- Retails sales unexpectedly dropped 1.2% in December, sales ex-autos plunged 1.8%
- The 'control group', GDP component fell 1.7%
- MasterCard and the Redbook Survey reported higher sales, Amazon record purchases
The December retail sales report from the US Census Bureau has generated a fair amount of doubt among analysts about the accuracy and comprehensiveness of the statistics.
The headline sales figure came in at -1.2% far below the expected 0.2% gain for the largest single month fall since September 2009. Sales ex-autos was -1.8% on a 0.1% forecast.
The so-called control group which excludes building materials, motor vehicle and gasoline purchases and food service and is the consumption component of the Bureau of Economic Analysis’ GDP calculation fell 1.7% far below the 0.4% median forecast. That is the second biggest monthly drop in the series which goes back to 1992.
Private sector sales data was in sharp contrast to the government figures.
The weekly Redbook index for same store sales rose 6% each week in December. The 9.3% annual gain in same store sales in the last week of 2018 was the largest on record. The Redbook survey charts sales at existing retail outlets which comprise over 80% of the Commerce Department’s retail sales report.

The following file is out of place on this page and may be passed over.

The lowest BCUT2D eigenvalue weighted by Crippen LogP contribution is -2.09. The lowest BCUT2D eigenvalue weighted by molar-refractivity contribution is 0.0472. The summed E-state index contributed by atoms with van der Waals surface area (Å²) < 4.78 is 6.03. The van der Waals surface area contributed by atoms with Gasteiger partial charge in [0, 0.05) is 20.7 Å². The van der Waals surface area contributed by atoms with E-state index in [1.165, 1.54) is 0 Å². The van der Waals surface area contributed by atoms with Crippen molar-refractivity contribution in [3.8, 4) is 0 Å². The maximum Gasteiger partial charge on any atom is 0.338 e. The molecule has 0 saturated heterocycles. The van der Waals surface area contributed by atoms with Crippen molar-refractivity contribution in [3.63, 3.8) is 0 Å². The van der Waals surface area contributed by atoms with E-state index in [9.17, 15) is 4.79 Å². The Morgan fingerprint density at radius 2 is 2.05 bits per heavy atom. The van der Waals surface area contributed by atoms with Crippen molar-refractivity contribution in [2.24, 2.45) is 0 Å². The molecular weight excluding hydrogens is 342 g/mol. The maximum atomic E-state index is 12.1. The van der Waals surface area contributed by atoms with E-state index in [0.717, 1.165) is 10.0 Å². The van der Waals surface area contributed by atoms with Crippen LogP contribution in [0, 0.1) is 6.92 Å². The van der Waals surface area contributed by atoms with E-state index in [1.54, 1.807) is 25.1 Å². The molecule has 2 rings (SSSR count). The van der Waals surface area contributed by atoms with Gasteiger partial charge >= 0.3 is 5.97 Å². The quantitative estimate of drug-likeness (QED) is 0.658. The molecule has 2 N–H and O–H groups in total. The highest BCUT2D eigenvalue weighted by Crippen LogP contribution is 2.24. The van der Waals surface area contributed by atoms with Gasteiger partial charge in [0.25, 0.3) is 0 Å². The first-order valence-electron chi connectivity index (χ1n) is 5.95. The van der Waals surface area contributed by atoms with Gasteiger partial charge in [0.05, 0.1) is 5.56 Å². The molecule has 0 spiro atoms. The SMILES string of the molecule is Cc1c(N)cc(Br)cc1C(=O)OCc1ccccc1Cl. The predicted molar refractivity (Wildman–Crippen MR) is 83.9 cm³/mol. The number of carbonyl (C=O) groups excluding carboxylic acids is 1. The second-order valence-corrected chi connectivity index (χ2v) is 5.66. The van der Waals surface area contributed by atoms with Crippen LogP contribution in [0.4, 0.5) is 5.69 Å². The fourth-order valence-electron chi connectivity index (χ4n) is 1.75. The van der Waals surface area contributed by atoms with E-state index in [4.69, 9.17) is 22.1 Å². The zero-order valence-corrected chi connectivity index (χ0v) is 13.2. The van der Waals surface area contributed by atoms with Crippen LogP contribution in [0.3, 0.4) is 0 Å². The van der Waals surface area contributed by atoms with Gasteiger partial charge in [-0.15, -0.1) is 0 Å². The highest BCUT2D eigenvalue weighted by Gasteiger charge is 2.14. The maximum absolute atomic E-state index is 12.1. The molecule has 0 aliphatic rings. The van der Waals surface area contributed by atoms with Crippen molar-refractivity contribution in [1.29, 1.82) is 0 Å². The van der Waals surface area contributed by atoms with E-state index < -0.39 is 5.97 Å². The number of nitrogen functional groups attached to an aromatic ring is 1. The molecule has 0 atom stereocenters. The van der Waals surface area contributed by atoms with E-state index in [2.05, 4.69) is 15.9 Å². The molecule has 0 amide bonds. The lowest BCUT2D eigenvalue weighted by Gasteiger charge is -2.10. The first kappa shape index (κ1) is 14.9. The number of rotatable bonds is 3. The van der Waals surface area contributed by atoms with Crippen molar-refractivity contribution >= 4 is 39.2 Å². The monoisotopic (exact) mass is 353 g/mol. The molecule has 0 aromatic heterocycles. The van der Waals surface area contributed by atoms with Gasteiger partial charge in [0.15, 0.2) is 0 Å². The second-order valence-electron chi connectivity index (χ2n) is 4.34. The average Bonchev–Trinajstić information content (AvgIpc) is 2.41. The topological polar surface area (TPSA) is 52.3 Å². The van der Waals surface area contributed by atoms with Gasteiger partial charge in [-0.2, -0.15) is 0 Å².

Amazon the world’s largest internet retailer also reported record holiday purchases. That simply doesn’t jibe with the government statistics that non-store sales, that is internet sales, fell nearly 3.9% in December.
MasterCard noted that card account purchases were up 5.1% in December over the prior year.
It is possible that the rising success of Black Friday sales which promote the day after Thanksgiving as the start of the holiday shopping season with extensive discounts has pulled Christmas purchases forward, leaving less need for a rousing December. Control group purchases were a revised up to 1% in November from 0.9%, which was the strongest month since February 2014.
According to the Census statistics every category of sales except automobile dealers and building supply stores fell in December.
The Commerce Department, home of the US Census Bureau which collected the data, said in its press release that "data collection and processing were delayed." Whether this means information was not forthcoming in time for inclusion or retailers, given the delay incorporated December data in to January numbers is not known. The simple fact that the collection process was affected by the shutdown makes a wary approach prudent.
While it seems unlikely that a robust job market, rising wages and employment would produce such a dismal holiday season we will have to wait for the revised numbers for the final judgement.
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